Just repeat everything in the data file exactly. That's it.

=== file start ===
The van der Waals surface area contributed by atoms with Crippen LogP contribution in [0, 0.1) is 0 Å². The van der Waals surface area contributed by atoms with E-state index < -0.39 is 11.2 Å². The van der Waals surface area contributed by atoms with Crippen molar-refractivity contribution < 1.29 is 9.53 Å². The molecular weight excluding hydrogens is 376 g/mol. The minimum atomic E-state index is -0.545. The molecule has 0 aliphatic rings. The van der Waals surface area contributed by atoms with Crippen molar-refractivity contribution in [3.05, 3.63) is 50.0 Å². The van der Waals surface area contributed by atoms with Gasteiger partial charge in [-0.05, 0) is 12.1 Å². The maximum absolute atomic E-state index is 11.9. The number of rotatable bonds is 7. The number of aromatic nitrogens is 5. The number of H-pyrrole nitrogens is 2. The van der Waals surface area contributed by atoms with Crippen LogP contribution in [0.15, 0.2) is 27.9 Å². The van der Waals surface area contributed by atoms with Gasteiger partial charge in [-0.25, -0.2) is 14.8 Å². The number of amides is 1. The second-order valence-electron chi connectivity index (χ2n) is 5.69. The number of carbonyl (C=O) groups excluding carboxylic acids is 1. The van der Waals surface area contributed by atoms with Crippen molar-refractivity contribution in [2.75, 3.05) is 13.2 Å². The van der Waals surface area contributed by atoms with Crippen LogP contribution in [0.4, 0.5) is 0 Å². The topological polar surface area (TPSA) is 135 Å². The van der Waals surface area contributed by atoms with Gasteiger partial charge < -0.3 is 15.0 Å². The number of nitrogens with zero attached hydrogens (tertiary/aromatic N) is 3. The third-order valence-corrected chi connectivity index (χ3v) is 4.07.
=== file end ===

The van der Waals surface area contributed by atoms with Crippen LogP contribution in [0, 0.1) is 0 Å². The van der Waals surface area contributed by atoms with E-state index < -0.39 is 11.2 Å². The van der Waals surface area contributed by atoms with Crippen molar-refractivity contribution < 1.29 is 9.53 Å². The molecular weight excluding hydrogens is 376 g/mol. The minimum atomic E-state index is -0.545. The molecule has 0 aliphatic rings. The van der Waals surface area contributed by atoms with Crippen molar-refractivity contribution in [3.05, 3.63) is 50.0 Å². The van der Waals surface area contributed by atoms with Gasteiger partial charge in [-0.05, 0) is 12.1 Å². The maximum absolute atomic E-state index is 11.9. The number of rotatable bonds is 7. The number of aromatic nitrogens is 5. The number of H-pyrrole nitrogens is 2. The van der Waals surface area contributed by atoms with Crippen LogP contribution in [0.15, 0.2) is 27.9 Å². The van der Waals surface area contributed by atoms with Gasteiger partial charge in [-0.25, -0.2) is 14.8 Å². The number of amides is 1. The second-order valence-electron chi connectivity index (χ2n) is 5.69. The number of carbonyl (C=O) groups excluding carboxylic acids is 1. The van der Waals surface area contributed by atoms with Crippen molar-refractivity contribution in [2.75, 3.05) is 13.2 Å². The van der Waals surface area contributed by atoms with Crippen LogP contribution in [0.4, 0.5) is 0 Å². The topological polar surface area (TPSA) is 135 Å². The van der Waals surface area contributed by atoms with Gasteiger partial charge < -0.3 is 15.0 Å². The number of nitrogens with zero attached hydrogens (tertiary/aromatic N) is 3. The third-order valence-corrected chi connectivity index (χ3v) is 4.07.